Below is the text of an article I recently wrote. It was a bit critical of Reese Witherspoon and the cast for not taking some action when they found out some of the truths. Today there is even more damning information in the media. You might want to take a look at http://www.eonline.com/uberblog/the_awful_truth/b249724_alleged_treatment_of_reese_robs_water.html
In 2006, Sara Gruen published her famous novel ‘Water for Elephants’. The writing is brilliant. She has a real gift for being able to describe a dark period in American history, the 1930’s. Her scene is a traveling circus and her characters are strong, believable, very well portrayed. It’s obvious fiction based on excellent research.
It’s probably safe to say that there is nothing in her story that didn’t or at least could not have happened in the early 1930’s. She painted the picture of the traveling circus without really glorifying it. She dabbled in just enough suspense and romance to make it a great read, though the romance was quite predictable and demanded a happy ending. How that came about, I’ll leave you to read for yourself. The book neither endorses nor condemns the period; it does make it clear that these were desperate times in America. Rosie the elephant is really not the central character that you might expect. She was significant, but not central.
The book climbed to the top of the ‘New York Times’ best seller list and received rave reviews from many acclaimed critics. A movie deal was a natural follow on. As I write, ‘Water for Elephants’ has returned to the number one spot; combined print and E-Book fiction. It’s been on the best seller list for 17 weeks! An excellent review of the book written by Elizabeth Judd is currently available on the ‘New York Times’ website.
Ms Gruen wrote a good story and sold it for a lot of money. Good on her. She sold the movie rights to 20th Century Fox for a lot more money, I’m sure. Good for her. These people know how to make money.
There are a ton of movie reviews online. Most of them are written by people who make a living saying nice things about mundane movies There are some reviews that seem to support the animal abuse. “Elephants get poked. Get over it” wrote one reviewer who had nothing but good things to say about the movie. I decided to include my own review based on my own criteria.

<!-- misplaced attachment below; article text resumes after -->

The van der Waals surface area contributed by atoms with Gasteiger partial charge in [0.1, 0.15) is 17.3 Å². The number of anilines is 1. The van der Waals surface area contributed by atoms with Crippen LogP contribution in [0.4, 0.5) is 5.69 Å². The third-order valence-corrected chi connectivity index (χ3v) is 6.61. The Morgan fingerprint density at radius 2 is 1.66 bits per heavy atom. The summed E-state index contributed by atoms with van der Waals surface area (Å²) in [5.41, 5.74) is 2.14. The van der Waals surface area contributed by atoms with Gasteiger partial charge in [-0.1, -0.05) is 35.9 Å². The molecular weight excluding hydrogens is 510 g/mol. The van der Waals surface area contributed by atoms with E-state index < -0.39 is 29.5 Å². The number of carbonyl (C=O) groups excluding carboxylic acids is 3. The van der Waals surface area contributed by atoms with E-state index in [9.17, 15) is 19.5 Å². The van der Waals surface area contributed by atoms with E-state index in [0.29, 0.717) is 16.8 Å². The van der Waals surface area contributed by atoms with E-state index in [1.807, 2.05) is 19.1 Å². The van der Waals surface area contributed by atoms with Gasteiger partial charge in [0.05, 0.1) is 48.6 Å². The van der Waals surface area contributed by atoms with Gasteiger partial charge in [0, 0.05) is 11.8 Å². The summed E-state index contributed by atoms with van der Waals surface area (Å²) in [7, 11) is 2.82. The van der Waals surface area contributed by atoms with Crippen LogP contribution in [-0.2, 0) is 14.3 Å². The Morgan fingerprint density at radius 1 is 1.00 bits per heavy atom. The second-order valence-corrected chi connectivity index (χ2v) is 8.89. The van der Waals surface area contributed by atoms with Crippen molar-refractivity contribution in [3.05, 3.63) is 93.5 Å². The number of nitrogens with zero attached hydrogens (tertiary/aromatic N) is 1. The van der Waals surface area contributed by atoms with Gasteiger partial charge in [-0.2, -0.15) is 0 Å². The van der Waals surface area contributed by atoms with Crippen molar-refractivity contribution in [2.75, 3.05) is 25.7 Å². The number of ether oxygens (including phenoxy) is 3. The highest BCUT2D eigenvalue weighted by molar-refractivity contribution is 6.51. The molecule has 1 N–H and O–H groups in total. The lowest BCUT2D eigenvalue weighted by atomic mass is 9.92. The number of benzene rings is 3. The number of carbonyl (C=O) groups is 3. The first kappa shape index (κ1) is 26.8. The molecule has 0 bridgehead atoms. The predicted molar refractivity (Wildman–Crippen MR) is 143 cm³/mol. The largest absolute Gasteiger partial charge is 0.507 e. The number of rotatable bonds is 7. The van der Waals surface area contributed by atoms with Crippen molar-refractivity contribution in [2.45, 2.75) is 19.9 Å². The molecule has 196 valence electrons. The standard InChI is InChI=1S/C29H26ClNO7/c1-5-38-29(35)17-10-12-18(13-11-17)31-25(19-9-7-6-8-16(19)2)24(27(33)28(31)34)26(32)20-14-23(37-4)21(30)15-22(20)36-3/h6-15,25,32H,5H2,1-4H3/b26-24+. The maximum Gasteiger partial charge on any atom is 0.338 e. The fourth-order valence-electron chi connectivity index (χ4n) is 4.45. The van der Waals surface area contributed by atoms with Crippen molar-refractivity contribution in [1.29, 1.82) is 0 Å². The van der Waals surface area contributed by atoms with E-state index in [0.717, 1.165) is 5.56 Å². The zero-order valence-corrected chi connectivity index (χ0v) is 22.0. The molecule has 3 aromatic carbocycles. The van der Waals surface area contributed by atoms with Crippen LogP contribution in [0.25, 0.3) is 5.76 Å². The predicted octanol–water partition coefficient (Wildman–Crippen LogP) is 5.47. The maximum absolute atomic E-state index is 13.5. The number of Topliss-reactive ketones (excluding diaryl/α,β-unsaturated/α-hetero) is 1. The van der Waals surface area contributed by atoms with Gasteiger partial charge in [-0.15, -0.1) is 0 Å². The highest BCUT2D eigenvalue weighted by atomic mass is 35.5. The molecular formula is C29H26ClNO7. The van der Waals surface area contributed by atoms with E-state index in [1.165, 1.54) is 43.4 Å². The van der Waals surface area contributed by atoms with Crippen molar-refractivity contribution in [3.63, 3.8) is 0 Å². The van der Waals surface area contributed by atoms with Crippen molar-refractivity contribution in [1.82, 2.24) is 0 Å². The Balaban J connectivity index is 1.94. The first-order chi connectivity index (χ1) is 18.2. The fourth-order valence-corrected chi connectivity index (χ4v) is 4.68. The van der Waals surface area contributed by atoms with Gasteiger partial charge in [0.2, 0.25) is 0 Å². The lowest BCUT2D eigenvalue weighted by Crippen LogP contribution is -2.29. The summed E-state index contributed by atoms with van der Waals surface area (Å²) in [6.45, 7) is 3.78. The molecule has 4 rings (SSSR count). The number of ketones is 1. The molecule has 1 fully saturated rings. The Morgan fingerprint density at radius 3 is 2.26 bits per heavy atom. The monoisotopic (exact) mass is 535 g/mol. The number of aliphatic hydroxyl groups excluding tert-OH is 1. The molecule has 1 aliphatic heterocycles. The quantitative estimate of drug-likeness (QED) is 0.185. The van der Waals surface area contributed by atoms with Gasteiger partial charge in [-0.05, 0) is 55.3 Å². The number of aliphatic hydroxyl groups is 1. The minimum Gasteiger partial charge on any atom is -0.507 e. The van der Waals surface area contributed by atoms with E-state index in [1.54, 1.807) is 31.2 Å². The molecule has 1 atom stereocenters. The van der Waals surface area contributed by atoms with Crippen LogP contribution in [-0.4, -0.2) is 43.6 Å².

The film industry will sell you the sizzle even if there isn’t a steak! The movie has been hyped for months. According to the gossip, the production costs for this movie was around US$36 - $38 million. Early predictions were that half of that would be recovered the first weekend it was available in theatres! Some of that money had to go to the rental of live animals, like Tia the Asian elephant that played Rosie in the film.
Animal lovers and advocates have been refusing to see this movie. There has been a lot of fuss about the treatment of the elephants, rumors that Ringling Brothers have been quietly backing the project (I would guess because its success would help bolster their sagging image). So, how was the movie?
Just as I made a point of reading the book for this article, I also made a point of seeing the movie for myself. First, I think they did a good job with casting, but blew the chance to create a great movie due to poor script writing and weak directing. Witherspoon is known as a good actress, but her role in this movie was placid at best. There was no fire in her performance, I think because of a lack of direction. Robert Pattinson could have really earned his spurs here. What he was given he did well, but again there was a lack of chemistry both with his leading lady and with the elephant. The role of August was played by Christoph Waltz and is the strongest in the movie. A shame really because the role could have been terrific and secondly because other characters were treated so lightly. Was director Francis Lawrence trying to create something that would bode well for the circus industry, or is he just not a very good director?